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Share on Reddit Today we've got a special treat: Paul is also the author of Hazel , a "personal housekeeper" that you can use to sort, organize, label, tidy, and primp your files and folders. It's a very useful and customizable utility, and I'd encourage all of you to check it out. Or you can wait until Monday, when we'll be running an exclusive Infinite Loop review of Hazel and showing you a really cool use for it, as well. I could introduce Paul more, but his introduction is probably the best introduction, so without further ado, here he is: First of all, would you like to tell the Infinite Loop readers a little bit about yourself?

I'm a one-man software shop. I live in NYC which is probably not the best place financially for someone trying to start an indie business.

Right now I'm enjoying a scotch, neat, in an old-fashioned glass. My lucky lotto numbers are 3, 7, 14, 26 and, oh, let's say, We'd like to hear a little bit about your history, past jobs, etc.

I hear you worked for a NeXT software company and then for Sun. Lighthouse had some of the best and brightest engineers I've had the pleasure of working with. It was inspiring when you get a bunch of passionate and skilled engineers together how things can just seem to run themselves.

Sun acquired Lighthouse in and unfortunately, all those apps got buried. The source code is moldering away in a warehouse along with the Lost Ark of the Covenant. It's only been in the past year or two that I've come back into the fold. I'm not sure if there was inspiration so much as constant prodding by Daniel Jalkut of Red Sweater Software.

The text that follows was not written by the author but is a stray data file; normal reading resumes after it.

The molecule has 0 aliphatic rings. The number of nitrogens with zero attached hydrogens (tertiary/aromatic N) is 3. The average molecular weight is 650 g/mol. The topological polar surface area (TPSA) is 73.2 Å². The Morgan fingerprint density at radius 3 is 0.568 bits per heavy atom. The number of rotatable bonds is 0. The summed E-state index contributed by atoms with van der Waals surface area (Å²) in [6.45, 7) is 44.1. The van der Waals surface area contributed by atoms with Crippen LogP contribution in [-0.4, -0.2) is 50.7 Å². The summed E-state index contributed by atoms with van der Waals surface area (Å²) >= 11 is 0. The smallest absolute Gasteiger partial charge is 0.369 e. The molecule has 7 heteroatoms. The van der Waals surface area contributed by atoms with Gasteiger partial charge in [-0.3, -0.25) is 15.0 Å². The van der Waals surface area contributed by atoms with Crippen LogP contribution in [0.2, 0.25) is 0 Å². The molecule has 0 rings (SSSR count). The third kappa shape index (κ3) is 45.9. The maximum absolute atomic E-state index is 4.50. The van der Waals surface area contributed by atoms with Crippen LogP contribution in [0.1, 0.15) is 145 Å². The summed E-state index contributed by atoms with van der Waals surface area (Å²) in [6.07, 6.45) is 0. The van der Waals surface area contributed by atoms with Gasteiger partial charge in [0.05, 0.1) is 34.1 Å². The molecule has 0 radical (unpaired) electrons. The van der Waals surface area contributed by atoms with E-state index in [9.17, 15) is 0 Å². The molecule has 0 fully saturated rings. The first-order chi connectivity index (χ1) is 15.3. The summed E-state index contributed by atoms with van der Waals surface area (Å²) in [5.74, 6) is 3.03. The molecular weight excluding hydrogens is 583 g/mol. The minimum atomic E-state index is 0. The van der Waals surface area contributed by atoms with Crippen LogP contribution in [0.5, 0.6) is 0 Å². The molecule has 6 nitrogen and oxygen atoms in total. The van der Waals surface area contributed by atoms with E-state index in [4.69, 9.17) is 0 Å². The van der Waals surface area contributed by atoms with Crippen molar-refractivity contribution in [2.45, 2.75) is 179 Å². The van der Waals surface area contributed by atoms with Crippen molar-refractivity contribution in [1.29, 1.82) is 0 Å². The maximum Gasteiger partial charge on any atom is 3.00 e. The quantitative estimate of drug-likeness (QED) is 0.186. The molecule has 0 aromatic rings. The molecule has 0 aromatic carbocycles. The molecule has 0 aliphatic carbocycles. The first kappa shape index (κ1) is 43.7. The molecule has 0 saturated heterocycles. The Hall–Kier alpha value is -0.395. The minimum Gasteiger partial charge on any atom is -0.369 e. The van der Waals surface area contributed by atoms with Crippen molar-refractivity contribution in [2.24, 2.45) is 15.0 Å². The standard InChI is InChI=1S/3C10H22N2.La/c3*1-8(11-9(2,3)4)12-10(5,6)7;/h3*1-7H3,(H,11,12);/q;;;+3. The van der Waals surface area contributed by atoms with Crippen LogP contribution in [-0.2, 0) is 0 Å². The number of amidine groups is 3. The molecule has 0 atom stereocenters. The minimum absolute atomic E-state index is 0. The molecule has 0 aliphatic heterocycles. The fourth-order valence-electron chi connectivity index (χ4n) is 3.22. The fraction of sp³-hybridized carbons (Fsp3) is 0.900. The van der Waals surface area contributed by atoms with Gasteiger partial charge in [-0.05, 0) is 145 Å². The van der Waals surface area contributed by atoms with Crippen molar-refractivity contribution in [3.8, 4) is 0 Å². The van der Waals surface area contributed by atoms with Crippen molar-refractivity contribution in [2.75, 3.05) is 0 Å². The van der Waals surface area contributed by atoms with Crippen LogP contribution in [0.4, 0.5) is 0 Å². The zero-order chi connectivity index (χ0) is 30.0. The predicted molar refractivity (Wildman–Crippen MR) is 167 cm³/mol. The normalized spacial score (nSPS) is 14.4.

I teeter between wanting to thank him and to blame him. Seriously, though, he's been a great help and I owe him a big debt of gratitude. Someday I'll fulfill my promise to park the Duff Beer truck in front of his house for a weekend. Any lessons for software developers particularly those on OS X that you'd like to highlight here? I guess my main piece of advice would be this: All too often, I see developers myself included fighting against the system, rolling their own solutions at the first sign of any obstacles.

Many times, it's the result of not understanding how things work. This is particularly true for Cocoa since I find it to be one of the more well thought out frameworks I've come across. Are you active in the development community, and if so, with what?

Any other applications that you absolutely love? I do talk with other devs in IRC channels, mailing lists, blogs, and message boards so I feel reasonably in touch with what's going on. So if your interpretation of being active in the community entails getting drunk with other developers, then I'm probably not being active enough.

There are bunch of great apps out there but there are two non-Apple apps that are always running in my dock: The first is OmniGraffle. Aside from diagrams, I use it for web page mock-ups and all sorts of random graphics that I need here and there. Also great for just visually mapping out ideas. The other app I use all the time is Notebook. I know that whole note-taking segment is pretty crowded now but as someone who still likes physical notebooks, I think Notebook is great.

The paradigm taken from the physical realm works for me in terms of having pages and sections. Like other apps in this space, it's great for consolidating information, graphics and random scraps.

All my ideas are usually dumped and worked out in one of those two programs. Also, both apps support LinkBack which is one of those things that doesn't get enough press. It still surprises me that Apple has no answer for data sharing between apps. Having to re-copy and paste my diagrams every time I edit them just feels so primitive. I know it's not as sexy as CoreAnimation, but Apple should be re addressing the problem by doing something like incorporating LinkBack into Cocoa.

We're heard a lot from other developers like Rogue Amoeba, see post here about the so-called "Delicious Generation". What are your thoughts on this, and how do you see yourself fitting in with the current development community? Well, I don't consider myself any sort of expert or pundit so I don't feel qualified to speak authoritatively on the "Delicious Generation" in particular but I will give some general thoughts.

It's about achieving a coherence between the two where they enhance and complement one other. If one gets in the way of the other, or one is neglected in favor of the other, that's when you get style versus substance, which is not what you want.